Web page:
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Focus on Public Sector: GASB Releases Exposure Draft on Accounting For Irrevocable Split-Interest Agreements

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On June 2 the GASB issued an exposure draft that provides guidance for irrevocable split-interest agreements.  Split-interest agreements are a specific type of giving arrangement used by donors to provide resources to two or more beneficiaries, including governments. Split-interest agreements can be created through trusts or equivalent arrangements under which a donor transfers resources to an intermediary to hold and administer for the benefit of the government and at least one other beneficiary.
July 21, 2015

On June 2 the GASB issued an exposure draft that provides guidance for irrevocable split-interest agreements.  Split-interest agreements are a specific type of giving arrangement used by donors to provide resources to two or more beneficiaries, including governments. Split-interest agreements can be created through trusts or equivalent arrangements under which a donor transfers resources to an intermediary to hold and administer for the benefit of the government and at least one other beneficiary. Common examples of split-interest agreements include charitable lead trusts, charitable remainder trusts, charitable annuity gifts, and life-interests in real estate.

In cases where the government is the intermediary for the split-interest agreement (meaning the government holds the trust assets, makes payments to third party beneficiaries, and retains its share of the trust), the accounting for the agreement is as follows:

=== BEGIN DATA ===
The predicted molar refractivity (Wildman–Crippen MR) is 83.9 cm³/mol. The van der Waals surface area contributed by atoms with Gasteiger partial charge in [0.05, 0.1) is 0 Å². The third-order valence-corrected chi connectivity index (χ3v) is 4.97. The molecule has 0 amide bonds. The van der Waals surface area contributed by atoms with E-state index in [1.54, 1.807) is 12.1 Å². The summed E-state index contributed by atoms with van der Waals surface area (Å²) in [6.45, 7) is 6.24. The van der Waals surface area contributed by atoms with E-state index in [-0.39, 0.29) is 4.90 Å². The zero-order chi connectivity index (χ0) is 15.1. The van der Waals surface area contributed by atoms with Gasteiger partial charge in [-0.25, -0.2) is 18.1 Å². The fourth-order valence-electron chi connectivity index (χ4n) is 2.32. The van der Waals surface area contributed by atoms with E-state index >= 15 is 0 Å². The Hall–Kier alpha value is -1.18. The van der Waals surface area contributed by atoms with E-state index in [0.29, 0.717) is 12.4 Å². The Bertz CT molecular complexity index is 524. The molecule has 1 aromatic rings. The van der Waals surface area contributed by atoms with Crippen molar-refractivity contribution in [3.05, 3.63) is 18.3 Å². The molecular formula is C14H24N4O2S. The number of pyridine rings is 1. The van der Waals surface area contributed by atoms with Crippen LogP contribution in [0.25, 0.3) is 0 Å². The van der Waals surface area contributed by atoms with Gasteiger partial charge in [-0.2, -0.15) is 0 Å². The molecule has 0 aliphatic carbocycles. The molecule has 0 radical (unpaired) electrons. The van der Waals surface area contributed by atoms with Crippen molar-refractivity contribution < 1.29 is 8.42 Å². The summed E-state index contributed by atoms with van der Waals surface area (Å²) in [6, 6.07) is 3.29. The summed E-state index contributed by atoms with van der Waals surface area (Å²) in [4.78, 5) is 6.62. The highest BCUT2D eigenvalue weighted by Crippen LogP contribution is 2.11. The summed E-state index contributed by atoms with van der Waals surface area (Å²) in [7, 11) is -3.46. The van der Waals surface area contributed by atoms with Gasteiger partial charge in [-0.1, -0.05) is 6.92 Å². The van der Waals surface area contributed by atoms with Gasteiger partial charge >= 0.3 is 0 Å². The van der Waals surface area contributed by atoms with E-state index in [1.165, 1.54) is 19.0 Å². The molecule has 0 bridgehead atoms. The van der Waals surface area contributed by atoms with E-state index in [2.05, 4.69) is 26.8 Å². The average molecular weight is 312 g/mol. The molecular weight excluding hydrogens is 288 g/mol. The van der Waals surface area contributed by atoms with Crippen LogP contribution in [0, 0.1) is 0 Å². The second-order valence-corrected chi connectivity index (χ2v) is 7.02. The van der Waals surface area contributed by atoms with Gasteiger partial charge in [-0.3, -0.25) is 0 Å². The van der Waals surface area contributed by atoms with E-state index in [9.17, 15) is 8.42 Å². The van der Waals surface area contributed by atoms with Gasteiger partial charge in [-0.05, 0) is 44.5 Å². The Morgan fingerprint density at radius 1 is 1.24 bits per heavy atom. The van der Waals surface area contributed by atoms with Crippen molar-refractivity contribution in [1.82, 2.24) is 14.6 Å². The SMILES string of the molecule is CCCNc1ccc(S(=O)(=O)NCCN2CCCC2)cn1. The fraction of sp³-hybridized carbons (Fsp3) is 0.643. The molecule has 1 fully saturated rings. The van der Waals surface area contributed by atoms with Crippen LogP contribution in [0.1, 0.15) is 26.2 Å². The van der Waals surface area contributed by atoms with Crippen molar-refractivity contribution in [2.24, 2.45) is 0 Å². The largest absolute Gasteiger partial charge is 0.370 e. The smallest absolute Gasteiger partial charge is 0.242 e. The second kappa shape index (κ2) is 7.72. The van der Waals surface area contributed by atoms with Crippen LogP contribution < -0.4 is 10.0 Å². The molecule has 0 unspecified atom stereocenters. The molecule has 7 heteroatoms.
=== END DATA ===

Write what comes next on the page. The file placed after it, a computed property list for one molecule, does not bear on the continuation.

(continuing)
• The government records an asset for the fair value of trust assets, a liability representing the amount due to third parties over the course of the agreement, and a deferred inflow for the portion of the trust that will benefit the government.
  • The liability and deferred inflow are to be remeasured each year, with necessary adjustments recognized as an increase or reduction of revenue, as appropriate.
  • Upon the termination of the trust, or as assets are distributed to the government for its use pursuant to the terms of the agreement, the deferred inflow is recognized as revenue.

In cases where a third party is the intermediary for the split-interest agreement, and the government is merely a beneficiary, the accounting for the agreement is as follows:

  • The government records an asset representing the fair value of future distributions to be received from the trust, and a corresponding deferred inflow.
  • The asset and deferred inflow are to be remeasured each year, with necessary adjustments recognized as an increase or reduction of revenue, as appropriate.
  • Upon the termination of the trust, or as assets are distributed to the government for its use pursuant to the terms of the agreement, the deferred inflow is recognized as revenue.

This Statement will largely effect governments that receive private contributions, such as public colleges and universities, public hospitals, and other public healthcare providers.  The requirements of this proposed Statement would be effective for financial statements for periods beginning after December 15, 2016, and would be applied retrospectively.

Comments on this exposure draft are due September 18, 2015.  The full text of the Exposure Draft can be found here.

 

Any federal tax advice contained in this communication (including any attachments): (i) is intended for your use only; (ii) is based on the accuracy and completeness of the facts you have provided us; and (iii) may not be relied upon to avoid penalties.

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